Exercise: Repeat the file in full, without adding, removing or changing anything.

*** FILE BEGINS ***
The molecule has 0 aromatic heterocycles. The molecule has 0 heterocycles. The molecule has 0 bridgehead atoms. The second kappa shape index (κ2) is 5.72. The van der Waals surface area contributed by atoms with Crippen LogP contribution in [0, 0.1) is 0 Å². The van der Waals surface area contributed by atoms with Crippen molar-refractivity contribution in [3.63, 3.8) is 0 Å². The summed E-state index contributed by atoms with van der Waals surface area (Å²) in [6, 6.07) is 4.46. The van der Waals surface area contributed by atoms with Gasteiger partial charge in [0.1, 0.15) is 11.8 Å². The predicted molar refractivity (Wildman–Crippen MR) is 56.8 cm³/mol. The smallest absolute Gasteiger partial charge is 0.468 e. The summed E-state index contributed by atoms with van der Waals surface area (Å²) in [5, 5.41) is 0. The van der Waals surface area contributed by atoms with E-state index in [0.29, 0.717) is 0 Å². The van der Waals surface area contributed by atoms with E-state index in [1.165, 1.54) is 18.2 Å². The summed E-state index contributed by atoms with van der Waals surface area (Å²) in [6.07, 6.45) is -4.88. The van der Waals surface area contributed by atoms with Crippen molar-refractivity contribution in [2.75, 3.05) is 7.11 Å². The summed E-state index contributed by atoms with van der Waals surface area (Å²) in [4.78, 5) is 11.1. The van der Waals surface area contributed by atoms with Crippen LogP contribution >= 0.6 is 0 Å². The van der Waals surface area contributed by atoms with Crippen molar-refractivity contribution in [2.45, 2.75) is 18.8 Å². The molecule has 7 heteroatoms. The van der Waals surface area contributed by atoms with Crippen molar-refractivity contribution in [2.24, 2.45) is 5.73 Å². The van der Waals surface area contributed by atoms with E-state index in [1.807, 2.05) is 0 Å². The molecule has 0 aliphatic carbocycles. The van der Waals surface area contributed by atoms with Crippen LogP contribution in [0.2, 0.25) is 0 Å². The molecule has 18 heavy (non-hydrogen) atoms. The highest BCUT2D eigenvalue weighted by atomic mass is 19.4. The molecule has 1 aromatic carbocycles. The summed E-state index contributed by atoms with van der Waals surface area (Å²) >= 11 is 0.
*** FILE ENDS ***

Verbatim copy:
The molecule has 0 aromatic heterocycles. The molecule has 0 heterocycles. The molecule has 0 bridgehead atoms. The second kappa shape index (κ2) is 5.72. The van der Waals surface area contributed by atoms with Crippen LogP contribution in [0, 0.1) is 0 Å². The van der Waals surface area contributed by atoms with Crippen molar-refractivity contribution in [3.63, 3.8) is 0 Å². The summed E-state index contributed by atoms with van der Waals surface area (Å²) in [6, 6.07) is 4.46. The van der Waals surface area contributed by atoms with Gasteiger partial charge in [0.1, 0.15) is 11.8 Å². The predicted molar refractivity (Wildman–Crippen MR) is 56.8 cm³/mol. The smallest absolute Gasteiger partial charge is 0.468 e. The summed E-state index contributed by atoms with van der Waals surface area (Å²) in [5, 5.41) is 0. The van der Waals surface area contributed by atoms with E-state index in [0.29, 0.717) is 0 Å². The van der Waals surface area contributed by atoms with E-state index in [1.165, 1.54) is 18.2 Å². The summed E-state index contributed by atoms with van der Waals surface area (Å²) in [6.07, 6.45) is -4.88. The van der Waals surface area contributed by atoms with Crippen molar-refractivity contribution in [2.75, 3.05) is 7.11 Å². The summed E-state index contributed by atoms with van der Waals surface area (Å²) in [4.78, 5) is 11.1. The van der Waals surface area contributed by atoms with Crippen LogP contribution >= 0.6 is 0 Å². The van der Waals surface area contributed by atoms with Crippen molar-refractivity contribution in [2.45, 2.75) is 18.8 Å². The molecule has 7 heteroatoms. The van der Waals surface area contributed by atoms with Crippen molar-refractivity contribution in [2.24, 2.45) is 5.73 Å². The van der Waals surface area contributed by atoms with E-state index in [1.807, 2.05) is 0 Å². The molecule has 0 aliphatic carbocycles. The van der Waals surface area contributed by atoms with Crippen LogP contribution in [0.2, 0.25) is 0 Å². The molecule has 18 heavy (non-hydrogen) atoms. The highest BCUT2D eigenvalue weighted by atomic mass is 19.4. The molecule has 1 aromatic carbocycles. The summed E-state index contributed by atoms with van der Waals surface area (Å²) >= 11 is 0.